Bush's waffling

October 15, 1990|By Jim Fain

WASHINGTON — THAT WAS THE real George Bush you saw last week. He was doing the chicken polka -- a dance that spins in ever-smaller circles until it ends in hunkered-down paralysis.

The president set a new record by reversing himself on taxes twice in one day. Then, with his sacred polls plummeting, he tried still another about-face in an effort to appear resolute.

Sen. Jesse Helms coined a faint-praise summation of his intrepid leader. Bush had just rewarded the North Carolina troglodyte's disloyalty with lavish compliments from the stump. "A thoroughbred gentleman," Helms pronounced, probably savoring the irony.

That's an apt description of Bush and measures his limits. He's well mannered, as eager to please as a puppy, congenitally unsuited for coping with unpleasantness.

Ronald Reagan took his measure in a 1980 debate with an old movie line (what else?): "I paid for this microphone, and I'll say who uses it." Bush sat stunned. Nothing at his squash club prepared him for that.

The Gipper chose him as running mate, anyway. His pollsters said Bush would help the ticket and, besides, what difference does a vice president make?

Bush's mettle went untested in the 1988 campaign, but there were clues. He complained that he really hated doing what his DTC handlers told him he had to do: Smear Dukakis, wrap himself in the flag and exploit the big lie on taxes. So he did it.

His most prominent feature was a negative: absence of conviction. He offered neither program nor philosophy. He wanted desperately to be president. Nothing more. He'd handle things as they came up, he said.

To a point, he has. He assembled a competent crisis-management team to deal with foreign matters -- in no particular direction. He revels in the toys of office: showing off the Lincoln bedroom, inviting people in for movies and popcorn, riding his new deluxe Air Force One in the jacket with the big presidential seal, schmoozing with world leaders.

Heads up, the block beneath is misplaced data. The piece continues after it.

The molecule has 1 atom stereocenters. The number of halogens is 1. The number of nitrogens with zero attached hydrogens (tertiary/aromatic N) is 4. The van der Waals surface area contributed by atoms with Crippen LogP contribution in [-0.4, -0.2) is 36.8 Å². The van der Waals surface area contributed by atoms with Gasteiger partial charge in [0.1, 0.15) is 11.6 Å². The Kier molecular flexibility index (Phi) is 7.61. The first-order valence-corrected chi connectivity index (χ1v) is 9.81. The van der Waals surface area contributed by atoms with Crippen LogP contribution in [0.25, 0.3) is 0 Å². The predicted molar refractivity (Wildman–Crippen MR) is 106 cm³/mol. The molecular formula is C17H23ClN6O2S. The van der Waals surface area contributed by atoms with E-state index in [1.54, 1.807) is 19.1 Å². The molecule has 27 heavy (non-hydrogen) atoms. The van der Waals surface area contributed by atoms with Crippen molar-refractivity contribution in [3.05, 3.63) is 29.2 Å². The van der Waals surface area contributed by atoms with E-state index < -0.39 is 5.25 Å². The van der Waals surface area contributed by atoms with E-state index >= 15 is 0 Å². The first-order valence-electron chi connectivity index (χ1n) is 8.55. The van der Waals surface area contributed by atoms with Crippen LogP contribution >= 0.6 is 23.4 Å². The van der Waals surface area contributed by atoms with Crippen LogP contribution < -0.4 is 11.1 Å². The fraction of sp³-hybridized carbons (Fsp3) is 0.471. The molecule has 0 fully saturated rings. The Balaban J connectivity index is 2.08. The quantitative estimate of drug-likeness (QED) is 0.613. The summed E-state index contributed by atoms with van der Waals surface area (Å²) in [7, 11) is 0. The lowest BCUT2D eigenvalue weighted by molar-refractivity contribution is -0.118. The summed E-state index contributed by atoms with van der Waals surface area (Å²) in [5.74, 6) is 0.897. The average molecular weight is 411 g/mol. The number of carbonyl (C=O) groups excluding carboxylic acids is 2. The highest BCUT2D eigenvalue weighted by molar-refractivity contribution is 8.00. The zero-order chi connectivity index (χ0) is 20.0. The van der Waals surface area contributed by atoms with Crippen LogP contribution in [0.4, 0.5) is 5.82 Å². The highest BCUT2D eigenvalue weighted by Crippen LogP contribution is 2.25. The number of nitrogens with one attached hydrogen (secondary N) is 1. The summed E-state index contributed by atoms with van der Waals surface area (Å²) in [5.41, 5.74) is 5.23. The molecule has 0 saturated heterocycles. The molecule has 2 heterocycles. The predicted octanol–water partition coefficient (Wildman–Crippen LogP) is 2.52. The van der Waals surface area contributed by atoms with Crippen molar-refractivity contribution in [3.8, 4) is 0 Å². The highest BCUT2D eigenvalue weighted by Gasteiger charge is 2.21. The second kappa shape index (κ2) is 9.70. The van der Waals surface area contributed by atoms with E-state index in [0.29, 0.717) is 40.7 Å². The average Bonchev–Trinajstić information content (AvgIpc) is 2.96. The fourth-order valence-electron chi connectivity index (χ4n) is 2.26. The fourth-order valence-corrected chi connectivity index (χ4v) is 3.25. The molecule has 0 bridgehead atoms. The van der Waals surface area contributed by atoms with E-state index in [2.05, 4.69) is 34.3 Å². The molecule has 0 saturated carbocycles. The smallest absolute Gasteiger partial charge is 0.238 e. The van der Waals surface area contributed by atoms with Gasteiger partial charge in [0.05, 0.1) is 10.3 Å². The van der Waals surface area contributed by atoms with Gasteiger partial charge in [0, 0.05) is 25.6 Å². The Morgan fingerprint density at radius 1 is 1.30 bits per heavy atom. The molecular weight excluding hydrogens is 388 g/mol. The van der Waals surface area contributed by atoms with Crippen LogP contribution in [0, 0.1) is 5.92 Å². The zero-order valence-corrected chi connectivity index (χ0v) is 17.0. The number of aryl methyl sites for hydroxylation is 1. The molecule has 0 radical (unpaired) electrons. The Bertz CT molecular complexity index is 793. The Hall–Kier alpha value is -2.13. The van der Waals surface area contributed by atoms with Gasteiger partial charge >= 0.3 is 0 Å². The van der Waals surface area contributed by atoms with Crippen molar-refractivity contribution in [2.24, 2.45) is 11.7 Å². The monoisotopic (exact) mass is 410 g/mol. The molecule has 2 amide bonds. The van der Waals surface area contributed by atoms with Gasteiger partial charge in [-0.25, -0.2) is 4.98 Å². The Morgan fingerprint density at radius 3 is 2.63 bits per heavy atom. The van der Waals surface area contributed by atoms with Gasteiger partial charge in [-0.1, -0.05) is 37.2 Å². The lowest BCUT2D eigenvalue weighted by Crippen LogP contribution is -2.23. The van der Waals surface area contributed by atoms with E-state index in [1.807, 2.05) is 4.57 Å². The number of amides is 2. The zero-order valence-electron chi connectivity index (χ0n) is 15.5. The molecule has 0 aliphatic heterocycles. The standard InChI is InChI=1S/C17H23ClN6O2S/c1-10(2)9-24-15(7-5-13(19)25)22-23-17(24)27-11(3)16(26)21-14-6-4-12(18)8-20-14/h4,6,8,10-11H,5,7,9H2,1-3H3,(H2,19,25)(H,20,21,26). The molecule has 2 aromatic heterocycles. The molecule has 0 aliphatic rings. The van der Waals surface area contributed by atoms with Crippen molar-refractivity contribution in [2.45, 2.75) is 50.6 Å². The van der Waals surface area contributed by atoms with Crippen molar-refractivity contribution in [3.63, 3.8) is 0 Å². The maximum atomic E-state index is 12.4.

Domestically, he had only one priority -- a capital gains tax break for his social set. When the going got tough on that, he got going in all directions, abandoning it, changing his mind when pressed by GOP senators, tossing the whole thing back on Congress and, finally, in a bid to seem decisive, returning to it in exaggerated form.

Throughout this comic opera, Bob Dole, the Senate minority leader, loyally swept up after each of his president's gyrations. The same Dole who Bush and then-Gov. John Sununu crucified in New Hampshire for refusing to sign on to Bush's no-tax-increase gimmick.

Dole suffers a mean streak but he has guts and integrity when the moral chips are down, two qualities notably lacking in the man who used the tax hoax to defeat him for the nomination.

Congressional Democrats, afflicted with a near-terminal sense of responsibility, kept trying to deal with the White House whirligig. They ought to toss him aside, vote a bill raising income taxes on the rich with no capital-gains payback and force him to act on his own. They won't, of course. They function under the delusion they're responsible for governing the country. Bush at least is clear on that. He knows no one is.

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